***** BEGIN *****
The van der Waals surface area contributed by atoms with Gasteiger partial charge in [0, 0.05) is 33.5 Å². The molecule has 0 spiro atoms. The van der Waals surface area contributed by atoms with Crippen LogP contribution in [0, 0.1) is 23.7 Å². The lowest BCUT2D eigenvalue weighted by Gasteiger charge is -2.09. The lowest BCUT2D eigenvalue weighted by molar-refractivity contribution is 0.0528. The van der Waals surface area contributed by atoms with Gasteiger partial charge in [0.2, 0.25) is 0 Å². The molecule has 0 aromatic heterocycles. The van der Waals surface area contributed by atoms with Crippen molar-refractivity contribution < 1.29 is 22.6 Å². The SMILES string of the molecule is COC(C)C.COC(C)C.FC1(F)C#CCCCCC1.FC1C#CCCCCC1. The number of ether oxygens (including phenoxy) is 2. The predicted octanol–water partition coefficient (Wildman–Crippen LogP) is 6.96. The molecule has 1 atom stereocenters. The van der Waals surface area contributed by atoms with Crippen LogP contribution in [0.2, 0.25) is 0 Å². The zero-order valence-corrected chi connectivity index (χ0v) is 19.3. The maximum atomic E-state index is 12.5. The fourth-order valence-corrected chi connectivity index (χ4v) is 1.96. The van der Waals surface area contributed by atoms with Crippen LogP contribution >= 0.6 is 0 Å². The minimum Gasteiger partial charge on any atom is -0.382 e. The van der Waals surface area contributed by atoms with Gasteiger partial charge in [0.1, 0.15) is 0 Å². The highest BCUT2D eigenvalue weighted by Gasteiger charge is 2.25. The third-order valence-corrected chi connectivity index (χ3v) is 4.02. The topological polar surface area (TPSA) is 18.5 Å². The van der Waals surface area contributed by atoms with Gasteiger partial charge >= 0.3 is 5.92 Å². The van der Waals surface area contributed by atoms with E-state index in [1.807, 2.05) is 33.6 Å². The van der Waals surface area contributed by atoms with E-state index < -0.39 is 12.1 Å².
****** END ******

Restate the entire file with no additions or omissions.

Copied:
The van der Waals surface area contributed by atoms with Gasteiger partial charge in [0, 0.05) is 33.5 Å². The molecule has 0 spiro atoms. The van der Waals surface area contributed by atoms with Crippen LogP contribution in [0, 0.1) is 23.7 Å². The lowest BCUT2D eigenvalue weighted by Gasteiger charge is -2.09. The lowest BCUT2D eigenvalue weighted by molar-refractivity contribution is 0.0528. The van der Waals surface area contributed by atoms with Gasteiger partial charge in [0.2, 0.25) is 0 Å². The molecule has 0 aromatic heterocycles. The van der Waals surface area contributed by atoms with Crippen molar-refractivity contribution < 1.29 is 22.6 Å². The SMILES string of the molecule is COC(C)C.COC(C)C.FC1(F)C#CCCCCC1.FC1C#CCCCCC1. The number of ether oxygens (including phenoxy) is 2. The predicted octanol–water partition coefficient (Wildman–Crippen LogP) is 6.96. The molecule has 1 atom stereocenters. The van der Waals surface area contributed by atoms with Crippen LogP contribution in [0.2, 0.25) is 0 Å². The zero-order valence-corrected chi connectivity index (χ0v) is 19.3. The maximum atomic E-state index is 12.5. The fourth-order valence-corrected chi connectivity index (χ4v) is 1.96. The van der Waals surface area contributed by atoms with Crippen LogP contribution >= 0.6 is 0 Å². The minimum Gasteiger partial charge on any atom is -0.382 e. The van der Waals surface area contributed by atoms with Gasteiger partial charge in [0.1, 0.15) is 0 Å². The highest BCUT2D eigenvalue weighted by Gasteiger charge is 2.25. The third-order valence-corrected chi connectivity index (χ3v) is 4.02. The topological polar surface area (TPSA) is 18.5 Å². The van der Waals surface area contributed by atoms with Gasteiger partial charge >= 0.3 is 5.92 Å². The van der Waals surface area contributed by atoms with E-state index in [1.807, 2.05) is 33.6 Å². The van der Waals surface area contributed by atoms with E-state index < -0.39 is 12.1 Å².